Very quickly the audience was responding to what they were doing. Ice cream was given the foot plodding treatment youíd expect, but the biggest cheer of the night was for a fast paced version of Technotronicís 'Pump up the Jam'. And this is EXACTLY why there is no difference between the new dance scene and lad rock. You can fill it with airs and graces, but what people like about the scene is having a dance to familiar sounds. Because when you get down to it how exactly how different is the music bands like NYPC make to, for example, Blondieís 'Heart of Glass'? You can imagine them being played side by side in the same club and they quite often are. Itís not their uniqueness that makes people warm to them, itís the familiarity. Most of the crowd was in its early twenties to mid thirties, of course they are going to respond to Technotronic. Itís their guilty pleasure from when they were growing up. Exactly like The Pigeon Detectives doing Huey Lewisí 'The Power of Love'. So long as people can shuffle to it, and sing along to it, and not feel overly intimidated by it, theyíll buy it.
Put it this way. Almost every review for M.I.A goes on about how sheís so brilliant and innovative and ends with the reviewer wondering why no one buys her records. Well, she is very clever and makes very unique music. Thatís the problem. There is nothing for the mass audience to relate to. There is no hook for that communicates to them, no attitude to identify with. Just a lot of reviews that tell you how knowingly clever it is and how much attitude she has. Great Ė thatís just the right combination of words to make the vast majority of people go ďwell, I wonít bother then.Ē Yes, it's a pity because they are missing out on something great, but donít be surprised because itís a perfectly normal reaction. On the other hand Amy Winehouse is nothing more than Motown rip-off artist with a bit of spunk and an above average voice. And people will be happy with that. People want comfort in sound.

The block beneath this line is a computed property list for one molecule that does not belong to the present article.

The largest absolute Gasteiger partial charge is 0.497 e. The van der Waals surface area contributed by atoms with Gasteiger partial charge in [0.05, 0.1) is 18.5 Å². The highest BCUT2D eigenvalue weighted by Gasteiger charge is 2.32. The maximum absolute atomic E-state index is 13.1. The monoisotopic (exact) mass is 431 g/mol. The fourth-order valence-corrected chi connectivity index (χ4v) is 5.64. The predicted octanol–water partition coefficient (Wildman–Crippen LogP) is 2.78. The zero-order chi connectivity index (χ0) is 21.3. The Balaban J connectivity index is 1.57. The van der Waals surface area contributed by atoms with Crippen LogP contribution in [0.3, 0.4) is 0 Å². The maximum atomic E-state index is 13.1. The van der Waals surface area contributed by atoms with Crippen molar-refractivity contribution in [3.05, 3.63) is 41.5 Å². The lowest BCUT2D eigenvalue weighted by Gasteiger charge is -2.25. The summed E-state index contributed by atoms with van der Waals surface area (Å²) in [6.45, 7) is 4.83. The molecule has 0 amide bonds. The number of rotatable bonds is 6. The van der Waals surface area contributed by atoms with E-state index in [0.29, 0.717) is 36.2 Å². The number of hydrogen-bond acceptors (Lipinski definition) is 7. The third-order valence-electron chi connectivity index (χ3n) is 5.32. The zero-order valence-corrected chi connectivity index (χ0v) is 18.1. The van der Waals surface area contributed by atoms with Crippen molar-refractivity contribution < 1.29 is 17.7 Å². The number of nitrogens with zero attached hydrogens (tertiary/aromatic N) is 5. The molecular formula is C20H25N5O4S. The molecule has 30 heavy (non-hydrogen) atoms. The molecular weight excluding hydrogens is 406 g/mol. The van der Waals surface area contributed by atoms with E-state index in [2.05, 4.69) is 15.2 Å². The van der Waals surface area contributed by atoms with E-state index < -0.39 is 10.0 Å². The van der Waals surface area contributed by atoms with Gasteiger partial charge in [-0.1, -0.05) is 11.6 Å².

Most people left tonight with exactly that comfortable feeling. Tonight hasnít been mind blowing all the way through, but both support bands have been impressive and Iíve left with a happier feeling towards the main band. Still, itís the Ting Tings whose record Iíll be going out to buy first. Anything to stop their career on T4Ö